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Inside access . . . Photographer Chloe Lodge has opened a 10›week exhibition in Kurow which offers a one›photo›per›week glimpse into the Hakataramea Valley, where she lives. PHOTO: SUPPLIED/CHLOE LODGE

Photographer Chloe Lodge isoffering a thank you to her new Hakataramea Valley community through her one-photo-per-week rolling exhibition.

‘‘A Window on the Haka’’ opened this week, at the Kurow Museum and Information Centre.
Ten photos will be revealed between now and February 6 next year, with a different

A1-sized canvas placed in a Bledisloe St window of the centre each week.

Mrs Lodge, who moved to New Zealand from the United Kingdom in February with Kiwi husband James and their two children, said she took photos ‘‘pretty much every day’’.

She wanted to share her work with the community which had been so welcoming, and also offer a glimpse into a valley that often went unseen by passers-by.

‘‘Quite a lot of people don’t come up the Haka. They travel through Kurow, but they don’t come up the Haka, or they don’t see it at a particular time, and it’s my way of sort of thanking the community. They’ve been really amazing welcoming us,’’ she said.

‘‘So it’s a kind of thank you, as well as opening people’s eyes on to a new way of seeing the Haka.’’

Although Mrs Lodge had a strong following on her Instragram pages, many locals were not on social media, so had never seen her work.

‘‘And I wanted to do an exhibition over the summer, because I know a lot of people travel through Kurow — up to the lakes and things.’’

Kurow was limited in the space it had to house a full exhibition, and Mrs Lodge thought a traditional exhibition could sometimes be quite intimidating.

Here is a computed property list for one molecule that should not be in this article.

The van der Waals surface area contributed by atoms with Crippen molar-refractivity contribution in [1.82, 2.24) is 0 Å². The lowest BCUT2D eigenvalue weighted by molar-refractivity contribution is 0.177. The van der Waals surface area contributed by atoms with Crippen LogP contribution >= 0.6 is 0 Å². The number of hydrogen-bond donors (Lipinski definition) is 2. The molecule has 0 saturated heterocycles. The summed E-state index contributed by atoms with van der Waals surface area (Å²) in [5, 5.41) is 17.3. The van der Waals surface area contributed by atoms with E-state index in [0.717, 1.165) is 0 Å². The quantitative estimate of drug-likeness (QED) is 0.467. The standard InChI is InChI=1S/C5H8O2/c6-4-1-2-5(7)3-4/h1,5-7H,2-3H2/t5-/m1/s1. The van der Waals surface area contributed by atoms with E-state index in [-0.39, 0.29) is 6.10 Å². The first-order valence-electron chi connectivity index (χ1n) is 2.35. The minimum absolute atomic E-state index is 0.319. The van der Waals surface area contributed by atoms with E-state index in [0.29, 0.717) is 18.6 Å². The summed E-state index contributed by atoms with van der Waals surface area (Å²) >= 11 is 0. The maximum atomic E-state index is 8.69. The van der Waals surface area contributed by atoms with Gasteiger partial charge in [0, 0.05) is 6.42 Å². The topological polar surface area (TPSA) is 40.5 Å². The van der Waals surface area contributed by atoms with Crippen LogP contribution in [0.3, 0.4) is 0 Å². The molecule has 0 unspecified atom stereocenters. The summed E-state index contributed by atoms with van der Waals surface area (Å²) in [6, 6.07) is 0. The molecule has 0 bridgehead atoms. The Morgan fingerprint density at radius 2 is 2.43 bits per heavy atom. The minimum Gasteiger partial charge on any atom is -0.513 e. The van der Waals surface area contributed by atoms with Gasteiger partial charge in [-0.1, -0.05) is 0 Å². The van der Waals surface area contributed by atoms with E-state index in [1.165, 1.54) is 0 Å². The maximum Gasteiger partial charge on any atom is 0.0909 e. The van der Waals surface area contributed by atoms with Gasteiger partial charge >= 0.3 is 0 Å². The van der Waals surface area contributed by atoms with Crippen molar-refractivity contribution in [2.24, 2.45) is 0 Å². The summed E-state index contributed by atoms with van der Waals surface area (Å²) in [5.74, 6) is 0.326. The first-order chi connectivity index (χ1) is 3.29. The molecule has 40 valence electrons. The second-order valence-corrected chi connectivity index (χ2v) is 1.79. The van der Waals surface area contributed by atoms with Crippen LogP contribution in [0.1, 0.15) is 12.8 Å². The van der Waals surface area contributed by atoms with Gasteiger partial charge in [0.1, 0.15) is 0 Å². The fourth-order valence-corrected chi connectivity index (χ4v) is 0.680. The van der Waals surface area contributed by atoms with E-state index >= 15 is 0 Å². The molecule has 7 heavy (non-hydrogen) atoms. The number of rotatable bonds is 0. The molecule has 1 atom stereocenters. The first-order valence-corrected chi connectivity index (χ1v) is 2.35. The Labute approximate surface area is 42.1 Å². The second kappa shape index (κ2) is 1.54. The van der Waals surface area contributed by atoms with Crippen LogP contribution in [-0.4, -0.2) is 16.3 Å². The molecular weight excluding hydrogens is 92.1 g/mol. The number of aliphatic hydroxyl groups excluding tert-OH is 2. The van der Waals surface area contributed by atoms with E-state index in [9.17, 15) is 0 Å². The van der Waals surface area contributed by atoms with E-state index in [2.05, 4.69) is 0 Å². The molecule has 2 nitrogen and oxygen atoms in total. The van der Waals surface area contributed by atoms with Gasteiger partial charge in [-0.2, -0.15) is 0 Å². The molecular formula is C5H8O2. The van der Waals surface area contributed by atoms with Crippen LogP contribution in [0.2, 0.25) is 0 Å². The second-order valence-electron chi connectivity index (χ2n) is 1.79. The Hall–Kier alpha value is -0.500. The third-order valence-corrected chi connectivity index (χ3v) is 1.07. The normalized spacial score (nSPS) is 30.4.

‘‘A lot of people don’t necessarily like to go in.

‘‘So I had an idea of having it in a window, and having it, as a sort of, rolling exhibition.

‘‘There’s such a movement in the valley, you know you’ve got people going up and down, farmers are working, the weather . . . it’s very unpredictable. You don’t really know what you’re going to get one day to the next, and I felt like a picture every week really mirrors that.’’

The photography style was more about capturing ‘‘an essence’’ of the place, rather than it being ‘‘very as is’’.

‘‘I achieve that with the double exposures and by focusing on light,’’ she said.

‘‘I actually had someone, a local, come through, and they basically said the images I create are sort of how the Haka feels, more than how the Haka looks like, and I think that’s what I really want to achieve.’’

The idea was not one Mrs Lodge had tried before, but she had been inspired by an American photographer who, during lockdown, projected images on the side of a high›rise building.

‘‘It was bringing her art to the community . . . It’s a different concept, but it’s the same sort of thing.’’

The photos in the exhibition were ones that had not been shared publicly, but they would be available for sale. Postcard-sized copies were for sale at the information centre.

‘‘So it’s sort of accessible on lots of different levels.’’

Mrs Lodge would also have a stall at the Braids Barn Christmas Pop›Up market next Thursday.